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Pemphigus Symptoms

Pemphigus refers to a group of skin conditions that result in blisters on the skin. These disorders are quite rare and also affect the mucus membranes. Pemphigus is known to occur in individuals of any age, but is more commonly seen in middle aged or older individuals. Pemphigus vulgaris is the most common type of pemphigus. The other types of pemphigus include pemphigus foliaceus and pemphigus erythematosus.
Pemphigus tends to be a chronic disorder that can be managed through early diagnosis and proper treatment. The treatments used for pemphigus may be similar to the ones used in case of severe burns. Pemphigus is much easier to manage when it is not widespread.

The most prominent sign of pemphigus is blistering of the skin and mucus membranes. The blisters break easily and this leads to open and oozing sores. Infection of the sores is also likely. Pemphigus symptoms vary according to the type. In pemphigus vulgaris, the blisters usually start developing in the mouth and then appear on the skin. The mucus membranes of the genitals may also break out in blisters. These blisters can cause pain, but without any itching. Discomfort may be experienced while swallowing because of the blisters on the mouth. Pemphigus foliaceus does not cause blisters on the mucus membranes. The face, scalp, back and chest are affected and the blisters may cause itching. Pemphigus erythematosus is actually a more localized type of pemphigus foliaceus. Another type of pemphigus is paraneoplastic pemphigus which may be linked with certain cancers. It results in sores in the mouth, lips and esophagus. A more comprehensive pemphigus symptoms list may be sought from a doctor. It is important to consult a doctor when blisters are detected in the mouth or skin. Those who are already on treatment for pemphigus should see a doctor when there are new blisters, increase in number of blisters and other symptoms such as muscle and joint pain, fever and chills. Pemphigus causes in children and adults are generally the same.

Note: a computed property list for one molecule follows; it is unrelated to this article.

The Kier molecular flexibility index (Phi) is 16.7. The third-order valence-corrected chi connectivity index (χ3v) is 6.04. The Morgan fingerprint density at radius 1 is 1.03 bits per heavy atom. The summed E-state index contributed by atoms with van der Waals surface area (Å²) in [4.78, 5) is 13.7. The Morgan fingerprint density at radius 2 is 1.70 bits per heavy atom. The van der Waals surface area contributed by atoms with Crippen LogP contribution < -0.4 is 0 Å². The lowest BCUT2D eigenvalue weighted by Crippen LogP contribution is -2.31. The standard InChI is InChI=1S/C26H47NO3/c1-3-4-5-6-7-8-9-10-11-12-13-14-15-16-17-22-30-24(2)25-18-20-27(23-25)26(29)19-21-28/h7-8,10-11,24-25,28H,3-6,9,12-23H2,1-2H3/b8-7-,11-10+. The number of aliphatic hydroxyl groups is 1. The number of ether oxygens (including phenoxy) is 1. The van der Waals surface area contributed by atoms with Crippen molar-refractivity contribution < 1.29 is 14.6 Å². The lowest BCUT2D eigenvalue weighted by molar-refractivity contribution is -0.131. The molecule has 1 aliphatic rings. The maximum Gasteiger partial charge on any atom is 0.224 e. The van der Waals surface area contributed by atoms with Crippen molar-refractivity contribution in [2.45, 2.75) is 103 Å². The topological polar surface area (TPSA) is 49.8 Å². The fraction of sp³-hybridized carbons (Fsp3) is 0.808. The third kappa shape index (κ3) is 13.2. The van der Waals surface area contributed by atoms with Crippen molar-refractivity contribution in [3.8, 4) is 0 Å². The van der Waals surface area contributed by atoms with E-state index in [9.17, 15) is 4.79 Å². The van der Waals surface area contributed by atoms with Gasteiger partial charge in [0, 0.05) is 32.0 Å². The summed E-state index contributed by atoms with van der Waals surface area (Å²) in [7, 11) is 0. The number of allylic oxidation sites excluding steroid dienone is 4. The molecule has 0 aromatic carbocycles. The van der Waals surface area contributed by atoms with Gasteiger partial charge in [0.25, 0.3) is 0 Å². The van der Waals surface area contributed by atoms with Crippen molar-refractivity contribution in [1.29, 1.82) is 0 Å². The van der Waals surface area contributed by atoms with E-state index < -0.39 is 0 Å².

Pemphigus Causes

The exact pemphigus medical causes are unknown. It is however known to be an autoimmune disorder. In normal circumstances, the immune system targets harmful foreign agents that enter the body. But in autoimmune disorders such as pemphigus, the immune system attacks the body’s own mucus membranes and cells. Usually, in individuals with pemphigus, the immune system releases antibodies which attack desmogleins. These are proteins which cause skin cells to bind. When these proteins are attacked, the skin cells of the epidermis separate. In some cases pemphigus is caused by drugs. The intake of certain medications can trigger of pemphigus symptoms. The condition usually subsides when the medication is discontinued. Pemphigus vulgaris causes also include certain food triggers. Tannins which are present in many food and beverages may be one of the triggers of pemphigus. Foods that contain tannins include bananas, apples, mangoes, avocados, eggplant, garlic, coriander and rosemary. Beverages such as coffee, soft drinks and wine also contain tannins. Foods that contain Isothiocyanates can also trigger pemphigus. These are found in various vegetables such as radish, broccoli, turnip and cabbage. Other food triggers for pemphigus include foods which contain thiols such as shallots and those which contain phenols such as potatoes and tomatoes. Paraneoplastic pemphigus occurs due to the effects of certain other antibodies. It is seen to occur in individuals with cancer. Pemphigus is not contagious and can affect anyone.